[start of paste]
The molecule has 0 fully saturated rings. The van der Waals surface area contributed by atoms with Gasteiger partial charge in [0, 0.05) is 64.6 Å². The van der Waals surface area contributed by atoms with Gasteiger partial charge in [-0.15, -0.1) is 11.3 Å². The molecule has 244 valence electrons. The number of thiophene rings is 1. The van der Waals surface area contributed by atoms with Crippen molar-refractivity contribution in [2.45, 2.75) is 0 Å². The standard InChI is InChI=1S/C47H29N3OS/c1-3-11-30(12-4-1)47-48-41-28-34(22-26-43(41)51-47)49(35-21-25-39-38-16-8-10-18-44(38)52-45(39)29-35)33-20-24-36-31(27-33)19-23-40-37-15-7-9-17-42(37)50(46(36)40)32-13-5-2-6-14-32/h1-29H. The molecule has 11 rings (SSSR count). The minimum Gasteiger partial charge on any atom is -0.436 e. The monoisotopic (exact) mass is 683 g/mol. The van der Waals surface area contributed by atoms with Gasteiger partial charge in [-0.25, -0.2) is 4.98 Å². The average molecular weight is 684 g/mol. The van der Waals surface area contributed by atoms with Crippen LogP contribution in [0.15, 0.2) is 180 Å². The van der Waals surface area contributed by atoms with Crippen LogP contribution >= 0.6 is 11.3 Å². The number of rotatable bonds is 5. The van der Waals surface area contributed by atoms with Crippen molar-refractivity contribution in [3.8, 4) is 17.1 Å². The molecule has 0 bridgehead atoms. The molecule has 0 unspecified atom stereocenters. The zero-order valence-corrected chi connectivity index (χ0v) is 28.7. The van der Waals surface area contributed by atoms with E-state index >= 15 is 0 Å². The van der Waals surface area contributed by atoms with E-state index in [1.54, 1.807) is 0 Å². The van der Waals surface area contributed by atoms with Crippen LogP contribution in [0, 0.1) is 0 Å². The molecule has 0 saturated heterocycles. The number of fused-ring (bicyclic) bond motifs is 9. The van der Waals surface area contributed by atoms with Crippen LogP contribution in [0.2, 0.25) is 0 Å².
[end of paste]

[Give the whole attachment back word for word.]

The molecule has 0 fully saturated rings. The van der Waals surface area contributed by atoms with Gasteiger partial charge in [0, 0.05) is 64.6 Å². The van der Waals surface area contributed by atoms with Gasteiger partial charge in [-0.15, -0.1) is 11.3 Å². The molecule has 244 valence electrons. The number of thiophene rings is 1. The van der Waals surface area contributed by atoms with Crippen molar-refractivity contribution in [2.45, 2.75) is 0 Å². The standard InChI is InChI=1S/C47H29N3OS/c1-3-11-30(12-4-1)47-48-41-28-34(22-26-43(41)51-47)49(35-21-25-39-38-16-8-10-18-44(38)52-45(39)29-35)33-20-24-36-31(27-33)19-23-40-37-15-7-9-17-42(37)50(46(36)40)32-13-5-2-6-14-32/h1-29H. The molecule has 11 rings (SSSR count). The minimum Gasteiger partial charge on any atom is -0.436 e. The monoisotopic (exact) mass is 683 g/mol. The van der Waals surface area contributed by atoms with Gasteiger partial charge in [-0.25, -0.2) is 4.98 Å². The average molecular weight is 684 g/mol. The van der Waals surface area contributed by atoms with Crippen LogP contribution in [0.15, 0.2) is 180 Å². The van der Waals surface area contributed by atoms with Crippen LogP contribution >= 0.6 is 11.3 Å². The number of rotatable bonds is 5. The van der Waals surface area contributed by atoms with Crippen molar-refractivity contribution in [3.8, 4) is 17.1 Å². The molecule has 0 bridgehead atoms. The molecule has 0 unspecified atom stereocenters. The zero-order valence-corrected chi connectivity index (χ0v) is 28.7. The van der Waals surface area contributed by atoms with E-state index >= 15 is 0 Å². The van der Waals surface area contributed by atoms with E-state index in [1.54, 1.807) is 0 Å². The van der Waals surface area contributed by atoms with Crippen LogP contribution in [0, 0.1) is 0 Å². The molecule has 0 saturated heterocycles. The number of fused-ring (bicyclic) bond motifs is 9. The van der Waals surface area contributed by atoms with Crippen LogP contribution in [0.2, 0.25) is 0 Å².